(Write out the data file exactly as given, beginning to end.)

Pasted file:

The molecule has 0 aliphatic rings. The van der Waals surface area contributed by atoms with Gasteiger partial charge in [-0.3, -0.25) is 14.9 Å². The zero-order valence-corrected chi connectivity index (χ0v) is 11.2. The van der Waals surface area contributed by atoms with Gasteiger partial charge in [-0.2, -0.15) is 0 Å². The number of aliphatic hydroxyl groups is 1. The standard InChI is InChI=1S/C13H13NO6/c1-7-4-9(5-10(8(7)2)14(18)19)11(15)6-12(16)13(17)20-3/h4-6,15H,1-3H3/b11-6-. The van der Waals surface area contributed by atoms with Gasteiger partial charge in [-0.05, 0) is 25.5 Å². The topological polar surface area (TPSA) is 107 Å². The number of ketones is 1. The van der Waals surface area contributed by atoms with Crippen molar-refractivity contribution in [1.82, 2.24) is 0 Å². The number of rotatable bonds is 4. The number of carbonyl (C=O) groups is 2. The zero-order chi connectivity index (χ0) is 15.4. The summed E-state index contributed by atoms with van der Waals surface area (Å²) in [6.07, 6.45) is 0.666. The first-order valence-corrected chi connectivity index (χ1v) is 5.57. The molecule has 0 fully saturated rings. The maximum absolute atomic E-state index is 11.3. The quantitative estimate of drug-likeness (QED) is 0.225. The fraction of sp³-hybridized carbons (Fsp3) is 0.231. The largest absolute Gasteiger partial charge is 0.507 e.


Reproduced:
The molecule has 0 aliphatic rings. The van der Waals surface area contributed by atoms with Gasteiger partial charge in [-0.3, -0.25) is 14.9 Å². The zero-order valence-corrected chi connectivity index (χ0v) is 11.2. The van der Waals surface area contributed by atoms with Gasteiger partial charge in [-0.2, -0.15) is 0 Å². The number of aliphatic hydroxyl groups is 1. The standard InChI is InChI=1S/C13H13NO6/c1-7-4-9(5-10(8(7)2)14(18)19)11(15)6-12(16)13(17)20-3/h4-6,15H,1-3H3/b11-6-. The van der Waals surface area contributed by atoms with Gasteiger partial charge in [-0.05, 0) is 25.5 Å². The topological polar surface area (TPSA) is 107 Å². The number of ketones is 1. The van der Waals surface area contributed by atoms with Crippen molar-refractivity contribution in [1.82, 2.24) is 0 Å². The number of rotatable bonds is 4. The number of carbonyl (C=O) groups is 2. The zero-order chi connectivity index (χ0) is 15.4. The summed E-state index contributed by atoms with van der Waals surface area (Å²) in [6.07, 6.45) is 0.666. The first-order valence-corrected chi connectivity index (χ1v) is 5.57. The molecule has 0 fully saturated rings. The maximum absolute atomic E-state index is 11.3. The quantitative estimate of drug-likeness (QED) is 0.225. The fraction of sp³-hybridized carbons (Fsp3) is 0.231. The largest absolute Gasteiger partial charge is 0.507 e.